An acute reader will point out to me that Wordsworth's long poem, "The Prelude," goes on to recount the disillusionment that followed the French Revolution and of course he's taking a long view, but in the poem, the social disasters that followed did not wipe out the memory of that dawn of new things, and the new ideals, of liberty and equality, were here to stay despite what came later. We will have our challengesin the time ahead but the sense of hope and possibility, and the conviction that this is how things REALLY are supposed to be, remains - as it remains in the poet's lines, despite what comes after. Whatever may lie ahead, a new thing has happened now that cannot be turned back. "Bliss was it in that dawn to be alive" - that's how I'm feeling today!

These People are Serious!

A Sermon preached at Brent House, the Episcopal Ministry at the University of Chicago. All Saints Sunday, November 3, 2008

When I was a graduate student at Yale in the late 1970’s, the Episcopal Church at Yale was a community that understood ourselves as grounded in liturgy. We were especially into processions: we had processions around the Old Campus at Yale, with its neo-gothic buildings, on Palm Sunday, at the Easter Vigil and – my very favorite – All Saints Day, always observed on Halloween night when the whole campus was showing up in Halloween costumes. On that night – in a tradition that started during “the revolution”- as Yale calls the student protests of the late 60’s—the ECY would process around campus, pausing to bless key places: the administration building, the library, gathering places. (During the revolution, I understand, they were exorcising these places, in a blend of liturgy and political protest, but by the time I was there we understood ourselves as bringing blessing – complete with vested priests and servers, a processional cross, incense and candles). Bagpipes accompanied our procession, and we chanted parts of the litany of the saints – with names we had contributed --as we paused for prayers). Following in our train were probably100 Yale students in Halloween costume, – in the fall night, with the neo-gothic buildings, this parade created a decidedly medieval, carnivalesque feeling for all involved. I particularly remember one time, when we stopped to offer our prayers of blessing, and I overheard one of the costumed Yale students turn to his friend, point toward us, and whisper – “You know, I think these people are serious!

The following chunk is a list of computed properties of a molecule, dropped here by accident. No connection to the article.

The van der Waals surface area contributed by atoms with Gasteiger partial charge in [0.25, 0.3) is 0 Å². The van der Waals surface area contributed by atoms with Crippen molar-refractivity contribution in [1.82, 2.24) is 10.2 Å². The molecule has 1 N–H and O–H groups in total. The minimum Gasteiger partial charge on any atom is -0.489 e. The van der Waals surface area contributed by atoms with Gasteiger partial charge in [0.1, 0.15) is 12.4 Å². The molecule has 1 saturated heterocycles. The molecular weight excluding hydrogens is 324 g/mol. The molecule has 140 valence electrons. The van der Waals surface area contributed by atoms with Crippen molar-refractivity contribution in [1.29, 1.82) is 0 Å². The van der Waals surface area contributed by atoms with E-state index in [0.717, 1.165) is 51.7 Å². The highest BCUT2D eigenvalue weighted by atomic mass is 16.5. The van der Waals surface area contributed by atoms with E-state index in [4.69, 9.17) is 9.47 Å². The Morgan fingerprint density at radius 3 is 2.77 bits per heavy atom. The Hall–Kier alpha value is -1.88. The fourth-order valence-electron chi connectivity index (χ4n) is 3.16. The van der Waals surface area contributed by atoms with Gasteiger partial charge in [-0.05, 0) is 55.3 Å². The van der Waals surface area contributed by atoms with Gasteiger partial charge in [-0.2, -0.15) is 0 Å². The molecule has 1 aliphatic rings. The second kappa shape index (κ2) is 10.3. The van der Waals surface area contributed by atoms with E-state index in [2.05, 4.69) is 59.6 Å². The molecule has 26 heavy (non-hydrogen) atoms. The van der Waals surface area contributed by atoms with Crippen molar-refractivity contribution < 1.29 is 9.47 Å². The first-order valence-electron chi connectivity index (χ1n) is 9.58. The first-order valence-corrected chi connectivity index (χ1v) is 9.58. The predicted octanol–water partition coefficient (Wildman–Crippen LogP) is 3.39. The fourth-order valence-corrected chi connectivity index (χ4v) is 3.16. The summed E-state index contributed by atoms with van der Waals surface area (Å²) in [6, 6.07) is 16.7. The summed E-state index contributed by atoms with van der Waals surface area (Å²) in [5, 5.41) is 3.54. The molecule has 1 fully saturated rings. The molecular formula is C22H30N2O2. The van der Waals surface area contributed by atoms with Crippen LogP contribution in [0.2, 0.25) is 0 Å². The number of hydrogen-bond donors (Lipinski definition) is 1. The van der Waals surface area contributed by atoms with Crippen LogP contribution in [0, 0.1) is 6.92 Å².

In that moment I realized that we were functioning as the visible church of Christ on the campus: We were serious about what we were doing -- offering blessing, prayer, a presence oriented toward God, and having serious fun as we did so. I remember this incident when I reflect on my own calling, which seems to be to be a reasoned, creative Christian voice in the world – and to be a presence that somehow brings blessing. It tells me something about what it means to remember the saints and to “be a saint” in the settings where we find ourselves in our daily lives and communities.

The epistle to the Ephesians that we just heard read tells us something about our identity as “saints,” that is, as people who have been made holy by God’s love and grace, and by the fact that God has called us into the life of Christian discipleship.. Listen especially, to these words f
I pray that the God of our Lord Jesus Christ, the Father of glory, may give you a spirit of wisdom and revelation as you come to know him, so that, with the eyes of your heart enlightened, you may know what is the hope to which he has called you, what are the riches of his glorious inheritance among the saints. . . .

What he’s talking about here is the gift we call “discernment” : the ability to recognize the shape of the new life we have been called into as Christians: And the way he puts it I love: “that you may know what is the hope to which he has called you, what are the riches of his glorious inheritance among the saints”